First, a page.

At the end of the day, and for all of its flaws, the GOP will have held a fair nominating contest if Trump breaks 1,237 votes on the first ballot to become its nominee. It will have held a fair nominating contest if an inconclusive first round allows Cruz's strategic ground game to soldier across the finish line on the second or third round. And it will have held a fair nominating contest if the delegates pull a name out of a hat to break the deadlock on the forty-second round. In the art of the deal, it's all about closing.
"It's not fair!" is a slogan for whiners, not for winners. It is not a battle cry for fierce competitors. It is, as Trump should recognize, the last refuge of pathetic wimps.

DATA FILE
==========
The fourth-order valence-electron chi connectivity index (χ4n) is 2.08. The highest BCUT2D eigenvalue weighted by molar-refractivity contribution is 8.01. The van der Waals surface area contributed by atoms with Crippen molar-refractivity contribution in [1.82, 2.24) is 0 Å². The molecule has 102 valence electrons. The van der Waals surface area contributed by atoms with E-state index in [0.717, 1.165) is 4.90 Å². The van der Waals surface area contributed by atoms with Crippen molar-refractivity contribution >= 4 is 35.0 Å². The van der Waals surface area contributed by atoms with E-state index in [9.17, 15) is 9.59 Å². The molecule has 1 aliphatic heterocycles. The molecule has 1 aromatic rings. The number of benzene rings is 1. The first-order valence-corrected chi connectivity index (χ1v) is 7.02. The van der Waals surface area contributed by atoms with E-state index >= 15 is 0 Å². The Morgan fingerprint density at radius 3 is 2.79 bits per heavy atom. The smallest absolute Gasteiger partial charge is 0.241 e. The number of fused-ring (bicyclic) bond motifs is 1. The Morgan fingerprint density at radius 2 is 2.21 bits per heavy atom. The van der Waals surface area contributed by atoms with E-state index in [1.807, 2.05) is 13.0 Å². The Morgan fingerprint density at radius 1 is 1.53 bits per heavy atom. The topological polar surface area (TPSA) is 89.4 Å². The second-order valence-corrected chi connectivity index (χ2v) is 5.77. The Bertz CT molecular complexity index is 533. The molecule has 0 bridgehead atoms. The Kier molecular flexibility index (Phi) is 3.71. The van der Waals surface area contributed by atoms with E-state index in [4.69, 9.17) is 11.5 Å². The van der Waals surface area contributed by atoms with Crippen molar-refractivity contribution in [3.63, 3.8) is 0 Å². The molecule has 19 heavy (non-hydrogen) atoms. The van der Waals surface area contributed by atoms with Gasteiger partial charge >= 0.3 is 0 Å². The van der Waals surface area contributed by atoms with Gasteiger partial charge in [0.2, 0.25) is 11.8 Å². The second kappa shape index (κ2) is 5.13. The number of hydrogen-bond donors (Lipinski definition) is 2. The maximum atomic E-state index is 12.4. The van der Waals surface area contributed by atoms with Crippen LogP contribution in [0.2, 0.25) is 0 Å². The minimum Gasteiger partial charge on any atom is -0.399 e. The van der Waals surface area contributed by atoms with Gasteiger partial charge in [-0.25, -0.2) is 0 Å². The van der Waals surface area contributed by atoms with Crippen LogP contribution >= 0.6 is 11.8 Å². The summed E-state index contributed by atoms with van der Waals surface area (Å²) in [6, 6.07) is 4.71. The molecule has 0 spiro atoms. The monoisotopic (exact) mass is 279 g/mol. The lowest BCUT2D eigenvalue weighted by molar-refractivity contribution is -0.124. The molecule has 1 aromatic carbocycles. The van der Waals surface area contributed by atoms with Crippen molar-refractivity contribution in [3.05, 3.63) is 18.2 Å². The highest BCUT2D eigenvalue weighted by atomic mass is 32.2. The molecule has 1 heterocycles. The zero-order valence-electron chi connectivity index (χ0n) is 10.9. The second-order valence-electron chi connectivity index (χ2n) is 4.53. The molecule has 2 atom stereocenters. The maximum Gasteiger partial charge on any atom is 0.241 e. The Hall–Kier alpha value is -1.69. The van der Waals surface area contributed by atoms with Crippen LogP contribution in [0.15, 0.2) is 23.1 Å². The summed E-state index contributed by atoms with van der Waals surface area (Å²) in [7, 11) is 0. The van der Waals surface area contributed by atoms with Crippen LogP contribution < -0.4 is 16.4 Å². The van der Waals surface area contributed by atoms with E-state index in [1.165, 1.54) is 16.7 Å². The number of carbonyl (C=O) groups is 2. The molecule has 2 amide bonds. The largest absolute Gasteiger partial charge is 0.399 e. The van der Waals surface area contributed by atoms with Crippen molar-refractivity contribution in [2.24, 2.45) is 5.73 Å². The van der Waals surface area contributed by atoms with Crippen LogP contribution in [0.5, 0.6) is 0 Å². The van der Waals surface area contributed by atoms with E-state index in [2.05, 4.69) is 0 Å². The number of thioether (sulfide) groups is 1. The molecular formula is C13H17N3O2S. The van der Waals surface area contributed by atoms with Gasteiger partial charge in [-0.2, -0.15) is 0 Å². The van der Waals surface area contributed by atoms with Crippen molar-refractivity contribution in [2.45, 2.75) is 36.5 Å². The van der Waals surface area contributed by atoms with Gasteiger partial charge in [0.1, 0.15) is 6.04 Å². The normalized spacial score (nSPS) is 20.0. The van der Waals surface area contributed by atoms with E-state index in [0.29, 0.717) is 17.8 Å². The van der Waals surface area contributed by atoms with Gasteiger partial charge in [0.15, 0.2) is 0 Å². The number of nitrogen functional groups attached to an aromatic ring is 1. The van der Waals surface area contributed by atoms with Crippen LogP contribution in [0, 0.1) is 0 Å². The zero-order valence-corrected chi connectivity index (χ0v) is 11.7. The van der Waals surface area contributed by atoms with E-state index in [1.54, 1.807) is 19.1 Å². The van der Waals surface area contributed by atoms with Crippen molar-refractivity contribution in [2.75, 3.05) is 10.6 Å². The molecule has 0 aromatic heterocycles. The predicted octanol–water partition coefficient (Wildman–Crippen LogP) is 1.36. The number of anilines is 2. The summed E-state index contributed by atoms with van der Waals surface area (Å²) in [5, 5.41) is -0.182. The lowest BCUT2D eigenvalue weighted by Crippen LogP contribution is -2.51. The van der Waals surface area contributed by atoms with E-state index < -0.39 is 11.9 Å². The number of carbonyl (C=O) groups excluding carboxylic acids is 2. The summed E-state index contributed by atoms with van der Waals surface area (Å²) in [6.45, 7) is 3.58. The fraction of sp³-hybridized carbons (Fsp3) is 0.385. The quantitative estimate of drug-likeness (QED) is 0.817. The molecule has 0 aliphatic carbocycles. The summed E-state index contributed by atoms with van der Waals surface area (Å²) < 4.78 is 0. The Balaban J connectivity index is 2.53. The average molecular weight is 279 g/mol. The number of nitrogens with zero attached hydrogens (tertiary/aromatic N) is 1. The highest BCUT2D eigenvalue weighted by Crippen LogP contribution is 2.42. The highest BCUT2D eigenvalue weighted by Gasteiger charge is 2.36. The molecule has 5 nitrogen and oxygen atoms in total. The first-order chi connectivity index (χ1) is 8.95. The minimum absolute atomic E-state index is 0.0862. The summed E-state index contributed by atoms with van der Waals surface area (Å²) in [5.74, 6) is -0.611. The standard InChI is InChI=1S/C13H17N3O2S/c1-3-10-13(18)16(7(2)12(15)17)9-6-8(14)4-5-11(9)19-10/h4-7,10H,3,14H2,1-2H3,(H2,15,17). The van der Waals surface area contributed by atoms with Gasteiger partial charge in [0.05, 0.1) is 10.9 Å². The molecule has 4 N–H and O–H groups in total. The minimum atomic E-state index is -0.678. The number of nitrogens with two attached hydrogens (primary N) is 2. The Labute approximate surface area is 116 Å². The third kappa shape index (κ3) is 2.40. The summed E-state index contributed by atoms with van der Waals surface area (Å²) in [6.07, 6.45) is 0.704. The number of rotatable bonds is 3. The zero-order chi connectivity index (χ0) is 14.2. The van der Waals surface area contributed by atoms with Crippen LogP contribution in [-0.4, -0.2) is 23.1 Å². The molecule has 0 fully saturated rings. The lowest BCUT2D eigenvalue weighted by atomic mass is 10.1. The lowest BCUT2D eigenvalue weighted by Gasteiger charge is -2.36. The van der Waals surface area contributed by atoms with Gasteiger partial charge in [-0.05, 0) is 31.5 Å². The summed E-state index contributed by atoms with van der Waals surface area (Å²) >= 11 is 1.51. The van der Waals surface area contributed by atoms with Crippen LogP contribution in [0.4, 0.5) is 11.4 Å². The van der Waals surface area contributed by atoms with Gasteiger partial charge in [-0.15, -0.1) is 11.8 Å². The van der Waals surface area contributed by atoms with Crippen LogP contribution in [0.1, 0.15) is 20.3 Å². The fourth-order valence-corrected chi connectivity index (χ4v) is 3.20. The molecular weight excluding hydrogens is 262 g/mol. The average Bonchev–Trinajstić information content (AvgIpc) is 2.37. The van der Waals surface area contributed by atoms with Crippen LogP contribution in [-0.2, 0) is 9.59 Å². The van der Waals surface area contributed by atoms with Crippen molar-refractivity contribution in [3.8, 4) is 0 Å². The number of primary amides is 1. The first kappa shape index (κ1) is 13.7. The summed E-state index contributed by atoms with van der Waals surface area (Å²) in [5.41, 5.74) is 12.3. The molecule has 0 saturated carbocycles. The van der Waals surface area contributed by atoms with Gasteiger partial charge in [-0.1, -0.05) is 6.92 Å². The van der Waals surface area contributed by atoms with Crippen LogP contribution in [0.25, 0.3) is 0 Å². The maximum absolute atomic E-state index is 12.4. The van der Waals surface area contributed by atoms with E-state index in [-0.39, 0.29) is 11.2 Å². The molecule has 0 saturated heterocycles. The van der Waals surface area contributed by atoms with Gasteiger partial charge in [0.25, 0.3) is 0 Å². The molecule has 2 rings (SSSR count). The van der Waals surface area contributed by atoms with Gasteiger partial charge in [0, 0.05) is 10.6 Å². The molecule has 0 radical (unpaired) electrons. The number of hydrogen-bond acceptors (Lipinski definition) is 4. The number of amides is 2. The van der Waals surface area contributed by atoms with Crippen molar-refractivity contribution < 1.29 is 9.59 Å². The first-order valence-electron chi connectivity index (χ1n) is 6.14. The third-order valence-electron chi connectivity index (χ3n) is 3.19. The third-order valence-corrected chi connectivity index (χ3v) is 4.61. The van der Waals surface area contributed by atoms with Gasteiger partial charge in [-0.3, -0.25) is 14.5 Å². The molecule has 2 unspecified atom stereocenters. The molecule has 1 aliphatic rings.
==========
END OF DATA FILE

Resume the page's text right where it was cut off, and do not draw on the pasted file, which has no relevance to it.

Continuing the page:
A pathetic wimp will not make America great again. Nor will a loser who declares victory upon coming close. America deserves a president who can master the complex rules of world leadership and play to win. If Trump wants to be that president, he will have to convince Americans that he possesses that mastery. Bellyaching about a set of rules that have broken to his clear advantage is hardly convincing.
Commentary by Bruce Abramson, Ph.D., J.D., and Jeff Ballabon. Abramson is a senior fellow at the London Center for Policy Research, and director of policy at the Iron Dome Alliance. Ballabon is CEO of B2 Strategic where he advises and represents corporate and political clients on interacting with the government and media. He previously headed the communications and public policy departments of major media corporations including CBS News and Court TV. Follow them on Twitter @bdabramson and @ballabon.
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